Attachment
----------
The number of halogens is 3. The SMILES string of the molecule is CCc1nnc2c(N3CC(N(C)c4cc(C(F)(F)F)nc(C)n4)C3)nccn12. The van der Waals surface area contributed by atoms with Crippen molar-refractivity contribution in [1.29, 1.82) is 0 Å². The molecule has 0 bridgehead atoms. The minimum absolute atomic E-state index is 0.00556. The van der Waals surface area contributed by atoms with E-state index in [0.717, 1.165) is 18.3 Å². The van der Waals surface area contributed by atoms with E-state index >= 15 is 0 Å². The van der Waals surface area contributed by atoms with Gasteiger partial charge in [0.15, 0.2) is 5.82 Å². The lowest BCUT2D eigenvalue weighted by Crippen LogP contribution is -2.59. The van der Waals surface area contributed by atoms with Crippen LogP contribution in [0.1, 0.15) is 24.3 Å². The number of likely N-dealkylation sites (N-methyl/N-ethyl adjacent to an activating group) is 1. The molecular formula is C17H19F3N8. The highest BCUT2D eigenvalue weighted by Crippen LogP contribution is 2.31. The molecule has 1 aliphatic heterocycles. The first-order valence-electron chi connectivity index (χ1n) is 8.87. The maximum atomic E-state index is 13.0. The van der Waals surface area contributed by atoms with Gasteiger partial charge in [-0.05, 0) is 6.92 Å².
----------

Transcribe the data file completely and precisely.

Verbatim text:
The number of halogens is 3. The SMILES string of the molecule is CCc1nnc2c(N3CC(N(C)c4cc(C(F)(F)F)nc(C)n4)C3)nccn12. The van der Waals surface area contributed by atoms with Crippen molar-refractivity contribution in [1.29, 1.82) is 0 Å². The molecule has 0 bridgehead atoms. The minimum absolute atomic E-state index is 0.00556. The van der Waals surface area contributed by atoms with E-state index in [0.717, 1.165) is 18.3 Å². The van der Waals surface area contributed by atoms with E-state index >= 15 is 0 Å². The van der Waals surface area contributed by atoms with Gasteiger partial charge in [0.15, 0.2) is 5.82 Å². The lowest BCUT2D eigenvalue weighted by Crippen LogP contribution is -2.59. The van der Waals surface area contributed by atoms with Crippen LogP contribution in [0.1, 0.15) is 24.3 Å². The number of likely N-dealkylation sites (N-methyl/N-ethyl adjacent to an activating group) is 1. The molecular formula is C17H19F3N8. The highest BCUT2D eigenvalue weighted by Crippen LogP contribution is 2.31. The molecule has 1 aliphatic heterocycles. The first-order valence-electron chi connectivity index (χ1n) is 8.87. The maximum atomic E-state index is 13.0. The van der Waals surface area contributed by atoms with Gasteiger partial charge in [-0.05, 0) is 6.92 Å².